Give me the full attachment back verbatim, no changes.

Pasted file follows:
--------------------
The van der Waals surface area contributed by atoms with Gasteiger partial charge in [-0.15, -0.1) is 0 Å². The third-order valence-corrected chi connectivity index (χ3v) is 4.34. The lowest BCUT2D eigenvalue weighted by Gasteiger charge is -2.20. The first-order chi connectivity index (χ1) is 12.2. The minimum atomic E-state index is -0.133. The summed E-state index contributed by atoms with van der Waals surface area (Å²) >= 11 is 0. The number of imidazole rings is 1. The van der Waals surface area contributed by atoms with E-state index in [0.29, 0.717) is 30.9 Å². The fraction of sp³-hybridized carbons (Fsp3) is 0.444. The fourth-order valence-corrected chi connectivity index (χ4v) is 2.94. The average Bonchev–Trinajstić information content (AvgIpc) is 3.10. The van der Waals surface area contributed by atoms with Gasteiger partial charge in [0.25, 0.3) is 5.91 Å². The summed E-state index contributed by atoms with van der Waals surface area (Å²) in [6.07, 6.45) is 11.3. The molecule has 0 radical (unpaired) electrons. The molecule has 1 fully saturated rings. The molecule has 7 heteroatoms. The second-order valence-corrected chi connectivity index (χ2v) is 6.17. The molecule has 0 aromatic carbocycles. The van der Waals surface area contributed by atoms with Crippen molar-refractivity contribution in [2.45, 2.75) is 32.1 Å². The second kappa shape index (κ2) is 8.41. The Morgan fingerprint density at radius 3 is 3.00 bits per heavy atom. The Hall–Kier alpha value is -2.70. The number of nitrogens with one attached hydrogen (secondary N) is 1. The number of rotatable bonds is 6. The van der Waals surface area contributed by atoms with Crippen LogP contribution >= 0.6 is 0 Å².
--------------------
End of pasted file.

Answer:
The van der Waals surface area contributed by atoms with Gasteiger partial charge in [-0.15, -0.1) is 0 Å². The third-order valence-corrected chi connectivity index (χ3v) is 4.34. The lowest BCUT2D eigenvalue weighted by Gasteiger charge is -2.20. The first-order chi connectivity index (χ1) is 12.2. The minimum atomic E-state index is -0.133. The summed E-state index contributed by atoms with van der Waals surface area (Å²) >= 11 is 0. The number of imidazole rings is 1. The van der Waals surface area contributed by atoms with E-state index in [0.29, 0.717) is 30.9 Å². The fraction of sp³-hybridized carbons (Fsp3) is 0.444. The fourth-order valence-corrected chi connectivity index (χ4v) is 2.94. The average Bonchev–Trinajstić information content (AvgIpc) is 3.10. The van der Waals surface area contributed by atoms with Gasteiger partial charge in [0.25, 0.3) is 5.91 Å². The summed E-state index contributed by atoms with van der Waals surface area (Å²) in [6.07, 6.45) is 11.3. The molecule has 0 radical (unpaired) electrons. The molecule has 1 fully saturated rings. The molecule has 7 heteroatoms. The second-order valence-corrected chi connectivity index (χ2v) is 6.17. The molecule has 0 aromatic carbocycles. The van der Waals surface area contributed by atoms with Crippen molar-refractivity contribution in [2.45, 2.75) is 32.1 Å². The second kappa shape index (κ2) is 8.41. The Morgan fingerprint density at radius 3 is 3.00 bits per heavy atom. The Hall–Kier alpha value is -2.70. The number of nitrogens with one attached hydrogen (secondary N) is 1. The number of rotatable bonds is 6. The van der Waals surface area contributed by atoms with Crippen LogP contribution >= 0.6 is 0 Å².